Indiana Right-to-Work Laws
Indiana has always been a state built on industry. From the steel out of Calumet to the Motor Speedway in Indianapolis, the Hoosier State has played an enormous part in making the things that make America go.
And the relationship between unions and companies, though sometimes tense, has played a massive part in making those things.
Indiana passed a law in 2012 affecting how unions can interact with the companies and their employee members, making it the twenty-third "right-to-work" state. Know your basic “right-to-work laws" in Indiana and when you may need additional legal help.
Federal Laws for Union Members and Nonmembers
While states are allowed their own right-to-work legislation, you have some rights at the federal level. You have some protections under:
Different laws will apply based on your state and if you have a private employer, a government job, or a company with a public policy.
You may also have some protections from individual labor organizations at the national level, such as the American Nurses Association or American Federation of Government Employees. These are typically part of a union.
Right-to-Work State Laws: The Basics
Many states have enacted what are called "right-to-work" laws. These prohibit a labor union membership as a requirement for obtaining and maintaining a job.
Indiana's right-to-work law prohibits unions from requiring union membership as a condition of employment. Without this law, nonmembers would have to pay member-like fees to unions in exchange for representation.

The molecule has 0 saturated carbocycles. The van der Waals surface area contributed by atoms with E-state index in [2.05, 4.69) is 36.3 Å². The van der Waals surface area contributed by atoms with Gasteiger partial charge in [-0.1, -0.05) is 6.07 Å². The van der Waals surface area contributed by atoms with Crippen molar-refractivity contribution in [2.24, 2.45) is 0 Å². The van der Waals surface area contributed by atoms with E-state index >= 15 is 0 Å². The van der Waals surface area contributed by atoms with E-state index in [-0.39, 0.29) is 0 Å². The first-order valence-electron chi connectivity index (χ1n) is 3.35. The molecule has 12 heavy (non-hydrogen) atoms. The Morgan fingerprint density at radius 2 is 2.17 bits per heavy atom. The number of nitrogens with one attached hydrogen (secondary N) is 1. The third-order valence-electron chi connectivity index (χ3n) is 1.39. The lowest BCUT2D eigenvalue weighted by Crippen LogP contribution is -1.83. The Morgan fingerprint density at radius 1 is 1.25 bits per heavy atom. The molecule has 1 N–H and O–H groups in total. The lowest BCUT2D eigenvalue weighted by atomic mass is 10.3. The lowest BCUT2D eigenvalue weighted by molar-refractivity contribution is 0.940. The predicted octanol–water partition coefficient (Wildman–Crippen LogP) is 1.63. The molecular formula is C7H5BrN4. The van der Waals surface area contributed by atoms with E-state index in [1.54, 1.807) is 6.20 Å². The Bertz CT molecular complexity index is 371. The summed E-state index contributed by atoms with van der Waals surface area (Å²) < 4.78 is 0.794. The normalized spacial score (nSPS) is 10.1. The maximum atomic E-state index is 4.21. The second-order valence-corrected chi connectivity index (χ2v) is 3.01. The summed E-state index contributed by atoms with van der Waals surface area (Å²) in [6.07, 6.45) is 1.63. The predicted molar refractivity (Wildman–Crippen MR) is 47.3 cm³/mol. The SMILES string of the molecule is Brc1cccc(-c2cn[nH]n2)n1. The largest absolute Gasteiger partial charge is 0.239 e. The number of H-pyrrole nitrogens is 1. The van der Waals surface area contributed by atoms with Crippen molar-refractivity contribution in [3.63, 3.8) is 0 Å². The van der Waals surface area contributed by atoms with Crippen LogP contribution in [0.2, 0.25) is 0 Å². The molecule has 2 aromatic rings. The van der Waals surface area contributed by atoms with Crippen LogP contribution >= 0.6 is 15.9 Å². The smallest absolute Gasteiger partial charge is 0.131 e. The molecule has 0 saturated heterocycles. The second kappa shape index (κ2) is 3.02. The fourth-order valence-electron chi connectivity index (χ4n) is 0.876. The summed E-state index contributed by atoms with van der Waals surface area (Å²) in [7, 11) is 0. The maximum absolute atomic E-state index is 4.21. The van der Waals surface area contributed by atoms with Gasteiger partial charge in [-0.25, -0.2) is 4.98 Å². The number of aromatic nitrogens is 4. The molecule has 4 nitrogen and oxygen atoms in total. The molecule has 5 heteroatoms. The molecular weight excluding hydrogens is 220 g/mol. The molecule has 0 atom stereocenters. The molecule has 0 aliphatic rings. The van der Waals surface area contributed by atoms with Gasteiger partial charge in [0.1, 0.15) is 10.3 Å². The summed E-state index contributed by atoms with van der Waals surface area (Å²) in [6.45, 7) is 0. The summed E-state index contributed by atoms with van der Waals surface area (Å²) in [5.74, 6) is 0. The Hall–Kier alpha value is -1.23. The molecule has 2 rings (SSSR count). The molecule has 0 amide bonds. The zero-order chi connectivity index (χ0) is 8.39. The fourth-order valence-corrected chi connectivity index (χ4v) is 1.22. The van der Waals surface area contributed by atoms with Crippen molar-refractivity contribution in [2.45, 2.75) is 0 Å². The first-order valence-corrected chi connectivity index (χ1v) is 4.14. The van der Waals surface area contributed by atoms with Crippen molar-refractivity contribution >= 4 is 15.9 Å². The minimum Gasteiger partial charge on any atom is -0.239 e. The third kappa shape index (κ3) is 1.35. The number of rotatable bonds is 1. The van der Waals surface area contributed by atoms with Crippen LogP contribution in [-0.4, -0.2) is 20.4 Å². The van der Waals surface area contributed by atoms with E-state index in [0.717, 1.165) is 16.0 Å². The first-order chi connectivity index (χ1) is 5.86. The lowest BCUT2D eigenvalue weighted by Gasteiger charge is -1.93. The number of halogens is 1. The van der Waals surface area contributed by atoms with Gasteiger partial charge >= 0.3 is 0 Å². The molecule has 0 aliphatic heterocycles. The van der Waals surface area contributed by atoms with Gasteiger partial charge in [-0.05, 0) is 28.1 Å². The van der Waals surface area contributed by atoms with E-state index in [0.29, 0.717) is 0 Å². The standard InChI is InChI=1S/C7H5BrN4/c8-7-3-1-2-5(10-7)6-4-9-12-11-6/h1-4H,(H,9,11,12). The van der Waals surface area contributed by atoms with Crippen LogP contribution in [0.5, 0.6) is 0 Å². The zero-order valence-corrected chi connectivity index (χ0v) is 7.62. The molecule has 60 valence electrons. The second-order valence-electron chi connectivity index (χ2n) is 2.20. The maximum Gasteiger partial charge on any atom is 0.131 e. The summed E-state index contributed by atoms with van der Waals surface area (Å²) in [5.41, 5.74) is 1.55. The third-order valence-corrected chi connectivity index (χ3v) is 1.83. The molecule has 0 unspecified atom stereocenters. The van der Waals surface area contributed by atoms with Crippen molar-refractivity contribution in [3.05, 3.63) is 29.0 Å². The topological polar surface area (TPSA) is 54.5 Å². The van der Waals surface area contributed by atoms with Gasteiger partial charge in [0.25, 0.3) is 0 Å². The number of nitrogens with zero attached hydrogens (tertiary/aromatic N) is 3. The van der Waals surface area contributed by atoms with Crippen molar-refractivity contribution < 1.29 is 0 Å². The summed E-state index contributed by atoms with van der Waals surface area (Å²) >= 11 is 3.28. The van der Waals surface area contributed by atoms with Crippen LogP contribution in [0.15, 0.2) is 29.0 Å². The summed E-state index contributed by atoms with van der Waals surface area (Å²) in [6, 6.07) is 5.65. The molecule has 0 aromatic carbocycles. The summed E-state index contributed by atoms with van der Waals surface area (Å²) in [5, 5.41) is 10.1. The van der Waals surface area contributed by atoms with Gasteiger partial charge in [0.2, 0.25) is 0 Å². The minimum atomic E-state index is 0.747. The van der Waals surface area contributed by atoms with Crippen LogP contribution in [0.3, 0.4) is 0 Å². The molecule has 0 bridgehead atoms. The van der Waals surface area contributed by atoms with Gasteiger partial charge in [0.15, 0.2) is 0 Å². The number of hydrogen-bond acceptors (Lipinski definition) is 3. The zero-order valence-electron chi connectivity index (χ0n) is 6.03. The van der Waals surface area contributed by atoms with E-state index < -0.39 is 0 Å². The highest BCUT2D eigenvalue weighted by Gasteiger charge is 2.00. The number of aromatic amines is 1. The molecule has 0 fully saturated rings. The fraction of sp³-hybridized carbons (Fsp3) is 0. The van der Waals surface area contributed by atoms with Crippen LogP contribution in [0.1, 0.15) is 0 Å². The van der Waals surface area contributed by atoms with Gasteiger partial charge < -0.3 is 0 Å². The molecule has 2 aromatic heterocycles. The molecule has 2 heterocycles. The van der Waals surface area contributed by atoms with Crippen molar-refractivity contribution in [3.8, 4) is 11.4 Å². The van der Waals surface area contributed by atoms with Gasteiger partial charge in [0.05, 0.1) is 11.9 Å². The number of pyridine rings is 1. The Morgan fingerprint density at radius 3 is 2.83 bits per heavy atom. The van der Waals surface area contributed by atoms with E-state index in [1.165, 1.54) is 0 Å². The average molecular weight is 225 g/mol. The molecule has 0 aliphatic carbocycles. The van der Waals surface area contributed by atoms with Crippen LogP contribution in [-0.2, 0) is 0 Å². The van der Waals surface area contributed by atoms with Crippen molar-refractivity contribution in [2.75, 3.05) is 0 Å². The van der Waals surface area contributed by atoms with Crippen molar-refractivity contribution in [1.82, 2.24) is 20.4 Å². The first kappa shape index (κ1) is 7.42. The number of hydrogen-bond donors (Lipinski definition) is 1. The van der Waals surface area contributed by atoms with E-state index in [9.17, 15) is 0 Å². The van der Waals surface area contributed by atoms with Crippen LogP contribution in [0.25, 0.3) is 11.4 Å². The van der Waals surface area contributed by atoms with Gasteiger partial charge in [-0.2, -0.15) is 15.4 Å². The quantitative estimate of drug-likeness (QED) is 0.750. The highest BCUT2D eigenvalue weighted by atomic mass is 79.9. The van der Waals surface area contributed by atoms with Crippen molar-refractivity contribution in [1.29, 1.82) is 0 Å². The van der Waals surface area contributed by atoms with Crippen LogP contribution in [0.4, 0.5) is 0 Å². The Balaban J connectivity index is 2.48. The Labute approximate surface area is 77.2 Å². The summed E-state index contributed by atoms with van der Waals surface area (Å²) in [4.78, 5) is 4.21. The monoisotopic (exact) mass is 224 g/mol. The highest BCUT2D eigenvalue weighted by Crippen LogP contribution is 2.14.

Indiana's Right-To-Work Statutes and Explanations
The following chart lists the main provisions of Indiana's right-to-work laws as they stand today.
|Policy on Union Membership, Organization, etc.|
|Prohibited Activity||§ 22-6-6-8|
Indiana's right-to-work law prohibits employers and labor organizations from requiring anyone to join a union as a condition of their employment. They also can't require someone to stay in a union when they don't want to. Any contracts or agreements made contrary to the law cannot be enforced. Violation of the law can lead to criminal penalties, or an individual can sue in civil court.
How Right-to-Work Laws Work With Unions
In the most general sense, right-to-work laws regulate the contracts between employers, unions, and union members. They prevent employers from excluding non-union workers or requiring existing employees to join a union or pay union dues.
Trends in Right-to-Work Laws
About half the states have some version of a right-to-work law, most of which are relatively new. Unfortunately, some right-to-work laws are entangled in court litigation. This means the impact of the laws on wages and collective bargaining agreements remains to be determined.
Unions have largely opposed right-to-work laws, while business interests and local chambers of commerce have lobbied heavily for them.
History of Right-to-Work Statutes in Indiana
Although the Indiana state legislature passed a right-to-work law in 2012, the law's current and future status can feel unclear. Indiana originally passed a right-to-work law in 1957 but repealed it in 1965.
When they created the law in 2012, a Lake County court ruled the law unconstitutional. Their claim referenced Indiana's protections against forcing anyone to provide a service for free.
In 2014, the case went to the Indiana Supreme Court, which decided the statute was legal. They determined that the law upheld federal requirements that unions represent all the members of bargaining units.
Indiana Right-to-Work Laws: Related Resources
As you can see from above, employment laws can be complicated and are subject to change. If you would like legal assistance with an employment or union case, you can contact an Indiana labor attorney in your area.
You can also visit FindLaw's Employee Rights Center for more articles and resources on this topic.
Was this helpful?
You Don’t Have To Solve This on Your Own – Get a Lawyer’s Help
Meeting with a lawyer can help you understand your options and how to best protect your rights. Visit our attorney directory to find a lawyer near you who can help.
Next Steps: Search for a Local Attorney
Contact a qualified attorney.